Morton Meyers quotes Ernst Chain, who received the Nobel Prize in 1945, along with Fleming and Florey, for developing penicillin:
(p. 81) But do not let us fall victims of the naive illusion that problems like cancer, mental illness, degeneration or old age… can be solved by bulldozer organizational methods, such as were used in the Manhattan Project. In the latter, we had the geniuses whose basic discoveries made its development possible, the Curies, the Rutherfords, the Einsteins, the Niels Bohrs and many others; in the biologic field… these geniuses have not yet appeared…. No mass attack will replace them…. When they do appear, it is our job to recognize them and give them the opportunities to develop their talents, which is not an easy task, for they are bound to be lone wolves, awkward individualists, nonconformists, and they will not very well fit into any established organization.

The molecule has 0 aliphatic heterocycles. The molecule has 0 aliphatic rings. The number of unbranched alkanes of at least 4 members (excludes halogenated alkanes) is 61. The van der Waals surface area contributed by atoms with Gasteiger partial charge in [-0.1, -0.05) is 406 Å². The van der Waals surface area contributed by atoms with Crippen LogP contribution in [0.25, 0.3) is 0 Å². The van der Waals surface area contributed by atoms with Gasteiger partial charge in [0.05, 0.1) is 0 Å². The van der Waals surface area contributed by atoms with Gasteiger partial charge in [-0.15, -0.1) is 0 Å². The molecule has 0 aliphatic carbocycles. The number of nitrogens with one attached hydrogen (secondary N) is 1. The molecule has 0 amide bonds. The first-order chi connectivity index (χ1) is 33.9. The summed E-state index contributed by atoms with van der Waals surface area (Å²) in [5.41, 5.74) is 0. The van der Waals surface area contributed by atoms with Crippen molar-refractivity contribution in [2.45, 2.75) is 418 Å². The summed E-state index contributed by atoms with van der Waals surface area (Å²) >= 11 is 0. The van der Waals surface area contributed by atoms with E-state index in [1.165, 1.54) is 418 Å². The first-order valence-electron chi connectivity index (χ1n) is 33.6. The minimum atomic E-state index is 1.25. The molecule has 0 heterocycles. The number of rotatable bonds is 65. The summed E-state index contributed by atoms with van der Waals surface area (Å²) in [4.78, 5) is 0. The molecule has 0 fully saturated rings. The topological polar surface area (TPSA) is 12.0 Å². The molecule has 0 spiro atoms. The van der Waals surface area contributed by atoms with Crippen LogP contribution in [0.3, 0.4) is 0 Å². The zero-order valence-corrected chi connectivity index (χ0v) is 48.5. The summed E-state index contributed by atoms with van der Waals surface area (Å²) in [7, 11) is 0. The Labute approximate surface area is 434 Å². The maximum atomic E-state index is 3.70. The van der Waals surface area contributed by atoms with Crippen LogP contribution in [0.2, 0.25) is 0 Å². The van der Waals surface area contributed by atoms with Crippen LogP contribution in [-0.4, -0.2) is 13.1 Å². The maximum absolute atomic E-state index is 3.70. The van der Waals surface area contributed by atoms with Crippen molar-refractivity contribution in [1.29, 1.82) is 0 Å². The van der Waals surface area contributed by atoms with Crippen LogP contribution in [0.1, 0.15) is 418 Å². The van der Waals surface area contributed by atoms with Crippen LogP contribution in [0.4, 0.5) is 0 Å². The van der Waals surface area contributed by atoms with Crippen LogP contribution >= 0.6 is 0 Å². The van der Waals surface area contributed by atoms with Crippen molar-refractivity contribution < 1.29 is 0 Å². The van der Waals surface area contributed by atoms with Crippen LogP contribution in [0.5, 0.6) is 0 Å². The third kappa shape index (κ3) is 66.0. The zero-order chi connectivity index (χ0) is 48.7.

Meyers, Morton A. Happy Accidents: Serendipity in Modern Medical Breakthroughs. New York: Arcade Publishing, 2007.
(Note: ellipses in original.)